Recently a terrific movie called "Inlaws and Outlaws" was screened at a nearby Episcopal church. In this movie people tell their stories about being part of a couple, straight and gay. I highly recommend it.
After the movie the audience was asked to talk about anti-gay attitudes. At a round table, six of us leaned forward to earnestly share our views. I offered my opinion at my turn: perhaps too simply put, it's about role expectations and the idea that masculine roles are more valued than feminine. Gay men in particular are discriminated against because they are viewed by straight men as more feminine. It comes down to misogyny.
I was cut off as soon as I said the word "misogyny." The two gay men at the table literally sat back in their chairs and started making loud jokes about just saying "yes" to my idea so I'd shut up. Others at the table attempted to comment, but the moment was lost to the men's derisive laughter.
I let it pass.
In my advocacy for equal rights and respect for people who are LGBT, I've done a lot of studying and conversing, especially at the intersection of faith and sexuality. I have determined that anti-gay sentiment that is promulgated by religious conservatives of all Abrahamic faiths does not, in fact, originate in the Bible/Koran/Torah. The roots go much deeper and further back to a cultural bias of misogyny.
What led me to this conclusion is the ongoing debate about the meaning of those biblical passages that may (or may not) be addressing homosexuality. There are numerous ways of looking at these passages (Old Testament and New, in the Christian faith), all of which are backed by serious scholarship. Honestly, it comes down to which meaning appeals most to the reader. Since some choose to find "homosexual acts" a sin--specifically men having sex with men--and some do not, what makes them choose? And why might they take that passage literally when there are dozens if not hundreds of other directives in the Holiness Code--out of 613--that they ignore? This inconsistency drives unbelievers crazy. Yet it persists. What's the deal?
I have come to understand that all people of faith take literally those directives with which they agree; all else are either metaphor, allegory, or taken in context of the time it was written. Of course I do it, too. I find my view of acceptance consistent with my view of the nature of God. So this leaves us still with the question: why do some choose to take literally a passage against homosexuality while ignoring other (and often less convenient) passages? Misogyny.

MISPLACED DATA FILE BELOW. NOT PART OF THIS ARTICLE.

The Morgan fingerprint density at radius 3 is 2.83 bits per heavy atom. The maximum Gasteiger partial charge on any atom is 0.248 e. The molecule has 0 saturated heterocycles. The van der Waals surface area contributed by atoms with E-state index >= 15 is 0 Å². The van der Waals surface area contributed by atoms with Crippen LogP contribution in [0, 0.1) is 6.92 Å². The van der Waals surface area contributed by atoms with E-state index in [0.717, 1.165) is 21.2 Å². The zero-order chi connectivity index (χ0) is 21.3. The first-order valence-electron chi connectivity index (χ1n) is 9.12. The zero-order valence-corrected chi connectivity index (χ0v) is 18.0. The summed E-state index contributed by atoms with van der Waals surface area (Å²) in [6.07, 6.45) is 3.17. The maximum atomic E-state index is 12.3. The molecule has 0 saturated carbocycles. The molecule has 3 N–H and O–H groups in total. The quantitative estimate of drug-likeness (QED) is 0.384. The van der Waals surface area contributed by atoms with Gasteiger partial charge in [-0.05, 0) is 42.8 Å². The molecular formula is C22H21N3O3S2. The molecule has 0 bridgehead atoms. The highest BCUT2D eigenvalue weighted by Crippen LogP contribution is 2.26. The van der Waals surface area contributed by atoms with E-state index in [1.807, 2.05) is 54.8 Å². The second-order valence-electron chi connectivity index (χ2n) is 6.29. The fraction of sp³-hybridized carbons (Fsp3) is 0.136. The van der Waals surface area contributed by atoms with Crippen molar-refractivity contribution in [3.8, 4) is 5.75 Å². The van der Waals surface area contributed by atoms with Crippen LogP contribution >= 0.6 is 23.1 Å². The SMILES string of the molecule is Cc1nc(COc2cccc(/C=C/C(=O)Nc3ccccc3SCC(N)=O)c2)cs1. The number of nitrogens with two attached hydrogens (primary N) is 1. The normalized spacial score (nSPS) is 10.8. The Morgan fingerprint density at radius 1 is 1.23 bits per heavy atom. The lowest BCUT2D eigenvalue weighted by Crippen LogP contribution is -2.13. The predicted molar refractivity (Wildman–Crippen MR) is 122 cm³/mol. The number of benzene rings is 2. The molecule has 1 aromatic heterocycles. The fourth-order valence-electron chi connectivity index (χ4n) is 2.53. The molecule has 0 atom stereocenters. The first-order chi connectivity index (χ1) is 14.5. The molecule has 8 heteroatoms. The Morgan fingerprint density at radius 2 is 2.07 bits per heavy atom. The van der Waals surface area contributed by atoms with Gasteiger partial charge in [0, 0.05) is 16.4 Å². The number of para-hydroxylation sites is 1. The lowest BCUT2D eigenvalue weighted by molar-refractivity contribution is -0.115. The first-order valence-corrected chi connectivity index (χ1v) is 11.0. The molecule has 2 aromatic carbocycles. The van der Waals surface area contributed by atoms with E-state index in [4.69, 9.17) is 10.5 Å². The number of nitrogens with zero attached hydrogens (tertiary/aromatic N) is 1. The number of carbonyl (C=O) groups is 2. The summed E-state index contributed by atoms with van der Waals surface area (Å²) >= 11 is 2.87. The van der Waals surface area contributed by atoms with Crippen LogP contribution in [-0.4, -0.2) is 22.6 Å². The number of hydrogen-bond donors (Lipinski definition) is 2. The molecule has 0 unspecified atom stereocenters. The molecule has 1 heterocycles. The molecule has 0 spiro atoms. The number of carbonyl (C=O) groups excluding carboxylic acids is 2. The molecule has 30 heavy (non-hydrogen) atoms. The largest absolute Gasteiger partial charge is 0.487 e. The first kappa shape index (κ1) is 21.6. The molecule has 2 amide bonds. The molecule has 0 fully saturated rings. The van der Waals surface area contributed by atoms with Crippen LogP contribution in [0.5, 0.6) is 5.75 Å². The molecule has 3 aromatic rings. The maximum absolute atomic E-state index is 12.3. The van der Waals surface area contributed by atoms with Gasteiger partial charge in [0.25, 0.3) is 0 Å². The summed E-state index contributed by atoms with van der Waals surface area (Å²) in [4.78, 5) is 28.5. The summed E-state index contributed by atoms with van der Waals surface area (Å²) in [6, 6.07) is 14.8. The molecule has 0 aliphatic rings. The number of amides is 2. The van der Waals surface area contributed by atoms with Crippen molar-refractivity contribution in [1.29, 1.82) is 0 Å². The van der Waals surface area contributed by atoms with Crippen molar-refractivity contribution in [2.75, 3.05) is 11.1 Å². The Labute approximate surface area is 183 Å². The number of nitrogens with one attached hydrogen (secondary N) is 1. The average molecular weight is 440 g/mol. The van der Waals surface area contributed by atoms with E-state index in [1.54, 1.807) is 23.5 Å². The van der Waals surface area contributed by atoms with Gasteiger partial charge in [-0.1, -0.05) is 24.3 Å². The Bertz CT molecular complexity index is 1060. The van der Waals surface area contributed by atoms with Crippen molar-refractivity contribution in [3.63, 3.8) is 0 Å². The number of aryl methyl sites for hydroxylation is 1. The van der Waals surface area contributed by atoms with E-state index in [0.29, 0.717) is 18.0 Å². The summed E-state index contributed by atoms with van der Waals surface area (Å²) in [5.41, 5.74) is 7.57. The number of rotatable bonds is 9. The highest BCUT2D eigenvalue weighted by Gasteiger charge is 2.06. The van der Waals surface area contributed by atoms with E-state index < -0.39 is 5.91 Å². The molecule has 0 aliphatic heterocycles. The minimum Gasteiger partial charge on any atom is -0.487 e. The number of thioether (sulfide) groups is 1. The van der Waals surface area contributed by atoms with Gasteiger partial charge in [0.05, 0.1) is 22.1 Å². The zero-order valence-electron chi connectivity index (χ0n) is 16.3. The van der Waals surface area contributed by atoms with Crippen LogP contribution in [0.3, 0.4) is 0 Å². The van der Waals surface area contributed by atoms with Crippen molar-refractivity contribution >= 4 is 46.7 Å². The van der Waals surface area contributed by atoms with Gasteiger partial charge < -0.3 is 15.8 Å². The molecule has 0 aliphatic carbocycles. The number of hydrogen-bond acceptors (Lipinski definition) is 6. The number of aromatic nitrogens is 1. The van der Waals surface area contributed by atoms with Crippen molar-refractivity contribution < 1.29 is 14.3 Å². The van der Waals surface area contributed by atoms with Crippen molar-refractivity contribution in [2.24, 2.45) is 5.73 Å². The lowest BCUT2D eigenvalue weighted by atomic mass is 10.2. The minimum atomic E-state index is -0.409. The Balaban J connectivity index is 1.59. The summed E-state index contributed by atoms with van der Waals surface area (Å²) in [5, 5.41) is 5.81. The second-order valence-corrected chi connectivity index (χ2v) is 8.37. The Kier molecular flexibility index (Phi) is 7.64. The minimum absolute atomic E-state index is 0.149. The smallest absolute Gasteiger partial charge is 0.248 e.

It's obvious that feminine qualities are not celebrated on an equal plane as masculine attributes. It remains an insult to say you did something "like a girl/woman." That concept carries over especially to men who have feminine characteristics. Even men in the gay community disparage feminine behavior among themselves; and when they do they participate in their own discrimination. It is something to be ashamed of to have any feminine traits. Some minority cultures consider the dominant partner in male sex to be heterosexual. Only the receptive partner in the submissive "female" role is considered gay--and an object of scorn. Distilled, it means that mostly men have a problem with mostly men taking on a role that is "less than." This also explains the disparity in treatment of lesbians, who seem almost invisible by comparison--they're practically an afterthought in the whole equality movement. Individuals who are transgender are especially vulnerable to this bias, appearing to upend "traditional" roles.
I did not reach this conclusion lightly or quickly. I report what I see and I cannot unsee it, unexpected as it was. My hypothesis tests true again and again. A gay friend asserted that my supportive voice is worth 100 of his and a straight man's is worth 1000. He's right, and this is why.
I have never been what I consider to be a feminist activist, although any person with half a brain has to recognize the imbalance in treatment and respect between men and women. I confess that I had my Angry Young Woman period when I entered the working world and was hit in the face with the disparities. I learned to prevail for the most part. The anger I perceive in some of my transgender sisters is no surprise to me whatsoever. They have lost the privilege that simply being male brings to the table.
Having come to this conclusion about anti-gay sentiment over the years, it now appears to be "my" issue. I have never wanted my advocacy to be about me. In effect, it actually diminishes the value of my argument because I have something to gain. In truth, I've always had something to gain--justice for my gay and transgender brothers and sisters--but with this new insight it looks like it's all about me. This isn't about the unfairness of it all; it's about the fact that it explains how we might eliminate injustice.
The loud laughter of the two gay men at the movie discussion was disrespectful and frankly proved my point, but I wasn't prepared with a way to say that without bringing conversation to a halt. This was a learning moment for me: I need to think about how to present my view without getting shut down. Angry comebacks are not the way to have conversation that brings about a change of heart. Shouting is fine from the podium but not across the table. I am not interested in bringing down anyone's faith or lack of it; I want honest and respectful discussion that leaves people thinking.
The problem remains that gay and transgender men and women will not get the equality they seek and deserve until women and men are on an equal plane. "Misogyny" is apparently a hot-button term that shuts down communication. My next step is to find a way to broach this idea so that minds don't close--especially those among the community of faith.